We continued up the ridge, covered mostly with snow. The snow was hard enough to walk on and postholing was kept to a minimum, although, at one point, I did sink to about chest level in a snow drift.We continued up the ridge towards Antero, using the small rock formations as protection from the wind. The heavily fortified sections of rock were welcoming as the wind was beating them with a loud fury. I was really qutie impressed with the way in which the rock stopped the wind and created such amazing sound.
Here is a video I shot from the windy ridge:
Another great picture opportunity presented itself to me about halfway up the ridge, and I stopped to see if I couldn't capture it. My photography skills are not that good, but I think this picture came out pretty well.
Pictures from the rest of the climb did not happen because taking a picture in the wind and steep snow would have surely ended tragically for me. It was all I could do to keep my balance in the slippery, steep snow with the wind beating me down. At one point I lifted my hand up to my face and the wind caught my trekking pole and slammed it right into my face. The wind really was quite incredible. At one point I really felt as though I was on some epic climbing expedition.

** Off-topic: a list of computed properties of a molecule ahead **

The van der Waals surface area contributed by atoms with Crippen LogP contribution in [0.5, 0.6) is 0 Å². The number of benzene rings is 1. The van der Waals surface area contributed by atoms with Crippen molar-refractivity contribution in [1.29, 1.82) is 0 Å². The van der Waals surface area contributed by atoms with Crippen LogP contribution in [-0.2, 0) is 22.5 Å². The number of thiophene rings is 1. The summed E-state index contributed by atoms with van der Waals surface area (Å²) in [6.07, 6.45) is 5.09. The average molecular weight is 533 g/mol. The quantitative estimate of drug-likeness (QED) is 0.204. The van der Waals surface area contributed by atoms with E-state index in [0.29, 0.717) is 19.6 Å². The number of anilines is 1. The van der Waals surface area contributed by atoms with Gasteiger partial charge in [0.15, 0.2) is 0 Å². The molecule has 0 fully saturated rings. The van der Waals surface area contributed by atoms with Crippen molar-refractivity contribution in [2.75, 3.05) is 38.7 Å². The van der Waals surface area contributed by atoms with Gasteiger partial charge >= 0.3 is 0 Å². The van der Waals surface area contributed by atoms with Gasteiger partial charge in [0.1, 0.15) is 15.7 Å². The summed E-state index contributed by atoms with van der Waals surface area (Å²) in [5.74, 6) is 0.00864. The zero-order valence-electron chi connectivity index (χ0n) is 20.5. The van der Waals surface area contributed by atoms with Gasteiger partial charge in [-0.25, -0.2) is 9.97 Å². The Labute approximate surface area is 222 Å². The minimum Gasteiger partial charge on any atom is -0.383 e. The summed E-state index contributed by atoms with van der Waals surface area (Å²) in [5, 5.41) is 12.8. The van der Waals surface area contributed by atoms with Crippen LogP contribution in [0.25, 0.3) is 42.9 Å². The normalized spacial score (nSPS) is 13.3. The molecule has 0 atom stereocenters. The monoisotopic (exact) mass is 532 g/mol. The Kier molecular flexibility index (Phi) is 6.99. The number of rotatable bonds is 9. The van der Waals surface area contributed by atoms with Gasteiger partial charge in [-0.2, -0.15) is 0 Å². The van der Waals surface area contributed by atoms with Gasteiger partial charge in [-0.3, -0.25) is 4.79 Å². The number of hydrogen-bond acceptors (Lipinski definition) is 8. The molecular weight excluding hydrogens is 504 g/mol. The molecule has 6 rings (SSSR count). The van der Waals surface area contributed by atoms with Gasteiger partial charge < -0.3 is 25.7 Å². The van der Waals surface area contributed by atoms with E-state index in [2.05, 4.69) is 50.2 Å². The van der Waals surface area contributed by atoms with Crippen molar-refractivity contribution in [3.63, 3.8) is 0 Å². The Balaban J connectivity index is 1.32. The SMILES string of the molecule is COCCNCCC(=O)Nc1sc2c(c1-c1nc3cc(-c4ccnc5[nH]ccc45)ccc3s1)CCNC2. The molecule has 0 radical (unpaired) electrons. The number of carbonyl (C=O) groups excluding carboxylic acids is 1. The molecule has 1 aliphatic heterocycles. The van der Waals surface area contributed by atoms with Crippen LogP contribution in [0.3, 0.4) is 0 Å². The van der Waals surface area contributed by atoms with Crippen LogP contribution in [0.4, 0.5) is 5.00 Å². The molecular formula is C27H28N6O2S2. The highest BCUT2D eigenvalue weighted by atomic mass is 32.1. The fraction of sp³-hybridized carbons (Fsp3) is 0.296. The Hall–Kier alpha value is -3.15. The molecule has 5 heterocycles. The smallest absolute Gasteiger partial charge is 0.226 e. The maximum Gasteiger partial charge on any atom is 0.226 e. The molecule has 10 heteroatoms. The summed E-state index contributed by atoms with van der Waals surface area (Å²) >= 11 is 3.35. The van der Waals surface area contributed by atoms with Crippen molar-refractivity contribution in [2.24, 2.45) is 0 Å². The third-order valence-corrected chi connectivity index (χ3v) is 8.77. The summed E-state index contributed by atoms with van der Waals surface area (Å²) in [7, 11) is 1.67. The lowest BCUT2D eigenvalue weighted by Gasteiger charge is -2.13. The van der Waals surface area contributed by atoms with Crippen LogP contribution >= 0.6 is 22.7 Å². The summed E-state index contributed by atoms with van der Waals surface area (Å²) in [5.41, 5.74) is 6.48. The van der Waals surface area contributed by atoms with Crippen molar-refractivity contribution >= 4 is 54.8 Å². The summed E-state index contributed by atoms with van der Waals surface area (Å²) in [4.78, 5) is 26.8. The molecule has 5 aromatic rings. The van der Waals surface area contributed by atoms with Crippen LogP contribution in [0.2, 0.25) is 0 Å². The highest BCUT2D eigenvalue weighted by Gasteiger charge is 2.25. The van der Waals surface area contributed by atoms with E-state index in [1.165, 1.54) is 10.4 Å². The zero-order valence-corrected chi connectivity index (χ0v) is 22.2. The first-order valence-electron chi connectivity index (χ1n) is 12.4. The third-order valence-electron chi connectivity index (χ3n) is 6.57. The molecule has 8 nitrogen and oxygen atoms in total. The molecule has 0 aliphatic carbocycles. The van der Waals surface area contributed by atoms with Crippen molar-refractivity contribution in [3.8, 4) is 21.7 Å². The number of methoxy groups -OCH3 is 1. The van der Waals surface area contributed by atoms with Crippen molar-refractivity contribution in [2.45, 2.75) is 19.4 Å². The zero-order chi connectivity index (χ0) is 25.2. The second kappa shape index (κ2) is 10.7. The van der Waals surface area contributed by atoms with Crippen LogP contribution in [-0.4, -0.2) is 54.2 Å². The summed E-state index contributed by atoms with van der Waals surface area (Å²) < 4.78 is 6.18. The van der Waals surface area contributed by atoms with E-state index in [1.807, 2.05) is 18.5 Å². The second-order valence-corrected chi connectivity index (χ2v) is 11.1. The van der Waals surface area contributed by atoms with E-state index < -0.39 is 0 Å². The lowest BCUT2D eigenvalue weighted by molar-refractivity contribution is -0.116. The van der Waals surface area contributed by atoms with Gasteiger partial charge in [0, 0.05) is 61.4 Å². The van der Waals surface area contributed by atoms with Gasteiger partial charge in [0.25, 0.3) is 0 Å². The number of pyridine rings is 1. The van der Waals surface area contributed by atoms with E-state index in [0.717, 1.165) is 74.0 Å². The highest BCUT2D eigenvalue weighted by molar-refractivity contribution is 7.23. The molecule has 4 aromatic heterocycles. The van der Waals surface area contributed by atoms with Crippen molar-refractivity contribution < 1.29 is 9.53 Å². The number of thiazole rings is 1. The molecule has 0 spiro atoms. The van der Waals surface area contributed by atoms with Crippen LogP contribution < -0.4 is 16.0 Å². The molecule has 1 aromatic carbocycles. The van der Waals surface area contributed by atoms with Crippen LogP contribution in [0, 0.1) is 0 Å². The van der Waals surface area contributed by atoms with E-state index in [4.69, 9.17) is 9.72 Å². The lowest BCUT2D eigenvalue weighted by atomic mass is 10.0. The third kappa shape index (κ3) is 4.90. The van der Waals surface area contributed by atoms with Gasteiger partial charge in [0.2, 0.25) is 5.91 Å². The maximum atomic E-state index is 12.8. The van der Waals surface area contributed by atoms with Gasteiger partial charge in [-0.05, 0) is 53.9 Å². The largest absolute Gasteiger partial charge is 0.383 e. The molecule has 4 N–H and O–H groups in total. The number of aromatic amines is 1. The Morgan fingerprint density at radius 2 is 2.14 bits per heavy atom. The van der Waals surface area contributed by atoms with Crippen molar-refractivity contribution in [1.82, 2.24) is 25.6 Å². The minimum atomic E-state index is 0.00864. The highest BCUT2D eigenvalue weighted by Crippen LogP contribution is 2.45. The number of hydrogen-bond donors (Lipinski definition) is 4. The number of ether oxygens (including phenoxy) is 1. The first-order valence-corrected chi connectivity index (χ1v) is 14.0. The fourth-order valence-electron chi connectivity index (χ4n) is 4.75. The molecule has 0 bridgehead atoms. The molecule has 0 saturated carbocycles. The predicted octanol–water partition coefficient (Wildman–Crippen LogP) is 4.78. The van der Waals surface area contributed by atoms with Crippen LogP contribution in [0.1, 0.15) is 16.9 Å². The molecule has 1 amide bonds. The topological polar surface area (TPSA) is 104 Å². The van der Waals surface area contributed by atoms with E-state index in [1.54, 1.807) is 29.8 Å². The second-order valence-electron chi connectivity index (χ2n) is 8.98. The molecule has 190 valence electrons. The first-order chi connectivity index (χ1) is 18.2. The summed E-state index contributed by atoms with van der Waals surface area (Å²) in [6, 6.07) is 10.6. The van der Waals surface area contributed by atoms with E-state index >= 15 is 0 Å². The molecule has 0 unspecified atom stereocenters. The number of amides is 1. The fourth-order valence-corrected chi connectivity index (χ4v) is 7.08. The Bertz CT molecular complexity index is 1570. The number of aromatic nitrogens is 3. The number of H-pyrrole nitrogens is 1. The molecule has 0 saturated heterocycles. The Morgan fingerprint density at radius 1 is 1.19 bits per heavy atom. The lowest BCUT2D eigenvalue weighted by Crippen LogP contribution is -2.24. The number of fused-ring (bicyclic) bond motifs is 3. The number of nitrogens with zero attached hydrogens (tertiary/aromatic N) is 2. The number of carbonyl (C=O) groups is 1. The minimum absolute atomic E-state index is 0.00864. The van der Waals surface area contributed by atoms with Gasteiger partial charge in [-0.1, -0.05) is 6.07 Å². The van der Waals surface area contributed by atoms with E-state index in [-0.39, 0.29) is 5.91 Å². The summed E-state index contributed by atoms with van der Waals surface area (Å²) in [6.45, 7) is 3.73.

I was able to summit a few seconds after a gentleman that had passed us right near the top. I took his picture and waited for Randy to arrive a few minutes later. Daniel took his time and was able to summit about 10 minutes after Randy.
A small lake near the summit of Antero.
Once Daniel was on top, I asked him to take a few shots of me, which gave me a chance to pose. Something about being on the top of a high mountain reminds of you of the corny scene from Titanic.
Poor Daniel had lugged a tripod to the top and never used it, but I took full advantage of it! I took a nice pano from the top, but unfortunately because of the wind, it was really hard to get it straight. The pano I ended up with was only partial, but still impressive nonetheless.
On the way back down I got one final shot of myself posing in front of Cronin. When we neared the stream crossing where my jeep was crossed, we encountered a gentleman that was shoveling the snow from the road. We theorized that he was an aquamarine miner based on his decor and by some of the things he said. It sounds like there's quite the mining operation on Antero in the summer.
We made amazing time back to the bottom and my Jeep made it across the stream easily - thankfully!